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What Can Go Wrong and How to Be Prepared

By: Maggie Lonsdale BA (hons) - Updated: 26 Dec 2012 | comments*Discuss
 
Abroad Work Home Uk Passport Health

It’s impossible to prepare for every eventuality when you go to work abroad, but it is nevertheless a good idea to think about what you might do in an emergency.

It goes without saying that you should ensure you have adequate insurance arranged before you leave to work abroad – speak to your current home insurance company, or that of your parents, and ask their advice. It may be that you need to take out a dedicated policy for your trip, or that it can be added to your current policy. One of the most overlooked aspects of insurance when travelling abroad is about the type of activities you plan to do – extreme sports in particular. Even if you’ve not planned to do this, it’s worth a quick call to the insurance company before you do anything like bungee jumping, white water rafting or snow boarding.

Here’s a list of some of the most common things to go wrong when working abroad. Unfortunately, many people get a little more ‘gung-ho’ when they’re away from their home.

Loosing Your Passport

In many countries, you’re expected to use your passport as a form of ID far more than we’re used to in the UK. Even in France shops like to see your passport when you pay by cheque. Consequently, you’re more likely to have your passport in your possession when you’re out and about, making it more likely that it’ll be lost or stolen. If this happens, wherever you are in the world, the first port of call needs to be your nearest British Embassy or British Consulate office. It may be easier to contact your parents or a trusted friend to find the details for you than trying to find out yourself. You can also go to the nearest police station and ask there. Although you will not be helped with the cost of a replacement, a replacement can be arranged for you to pay for later, so don’t be concerned with the financial aspect. It is also important that your loss is noted as, in many countries, a British passport is like gold on the black market.

Health Issues

As part of your preparation before leaving the UK, make sure you are aware of the health coverage in the country you are visiting and your entitlement to use it. In Europe, for example, you will need to have an EHIC card, which is the current equivalent of the old E111 form you may remember from school trips.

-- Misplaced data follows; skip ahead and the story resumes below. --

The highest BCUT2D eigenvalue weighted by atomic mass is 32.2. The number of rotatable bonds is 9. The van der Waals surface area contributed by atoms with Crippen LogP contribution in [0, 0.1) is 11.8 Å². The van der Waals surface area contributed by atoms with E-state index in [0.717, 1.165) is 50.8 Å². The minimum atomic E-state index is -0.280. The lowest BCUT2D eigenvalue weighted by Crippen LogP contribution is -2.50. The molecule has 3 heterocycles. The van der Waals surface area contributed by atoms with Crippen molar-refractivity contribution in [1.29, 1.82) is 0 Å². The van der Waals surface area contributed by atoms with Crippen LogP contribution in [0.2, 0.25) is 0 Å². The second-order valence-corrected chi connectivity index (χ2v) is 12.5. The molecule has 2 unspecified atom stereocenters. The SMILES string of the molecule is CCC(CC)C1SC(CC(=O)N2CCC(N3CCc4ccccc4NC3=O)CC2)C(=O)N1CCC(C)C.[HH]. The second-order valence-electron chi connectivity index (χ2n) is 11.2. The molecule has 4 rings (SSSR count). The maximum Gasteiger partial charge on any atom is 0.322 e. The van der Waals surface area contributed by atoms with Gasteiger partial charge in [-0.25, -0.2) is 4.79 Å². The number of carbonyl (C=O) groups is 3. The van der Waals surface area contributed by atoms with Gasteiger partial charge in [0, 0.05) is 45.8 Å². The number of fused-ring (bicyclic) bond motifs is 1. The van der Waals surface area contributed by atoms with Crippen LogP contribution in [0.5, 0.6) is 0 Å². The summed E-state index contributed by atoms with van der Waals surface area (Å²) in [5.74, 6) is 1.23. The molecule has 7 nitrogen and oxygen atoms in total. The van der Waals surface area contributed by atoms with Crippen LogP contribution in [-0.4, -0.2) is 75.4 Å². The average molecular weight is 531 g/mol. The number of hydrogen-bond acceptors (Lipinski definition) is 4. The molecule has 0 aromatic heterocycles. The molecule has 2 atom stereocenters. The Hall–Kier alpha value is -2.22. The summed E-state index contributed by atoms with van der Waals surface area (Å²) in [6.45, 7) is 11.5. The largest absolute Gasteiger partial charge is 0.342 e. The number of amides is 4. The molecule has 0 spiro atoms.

If you are going to work abroad with your current UK-based employer and are still going to be paying National Insurance contributions, it is very likely that at least some of your medical costs will be covered by the NHS. There is a comprehensive country-by-country guide on the NHS website that offers up to date information, as the forms and entitlement is sometimes updated. As a rule, this is only for working trips of less than two years, although it can be up to five years in some circumstances.

Regardless of where you’re going, it really is worth having a health insurance policy in place. Bear in mind that these are very affordable if taken out before you go and give you great peace of mind. Shop around for the best deal that suits your plans.

Problems Back Home

It can be very difficult to know about a problem back home when you’re travelling and working abroad. It may be a health issue with a parent, something connected to your job or an issue with your home. Although you cannot legislate for every problem, it is important to prepare as much as possible. It is best to have a return ticket so at least you can get home quickly in an emergency. The British Embassy can also help with this, although only in the most extreme circumstances and you will be expected to pay back any costs.

You will need to stay in touch with friends and family, especially if there are ongoing issues, but it is important to remember that you cannot always make a difference even if you do return home and you may miss out on the chance of a lifetime. As much as possible, try to weigh up the pros and cons of rushing back to the UK.

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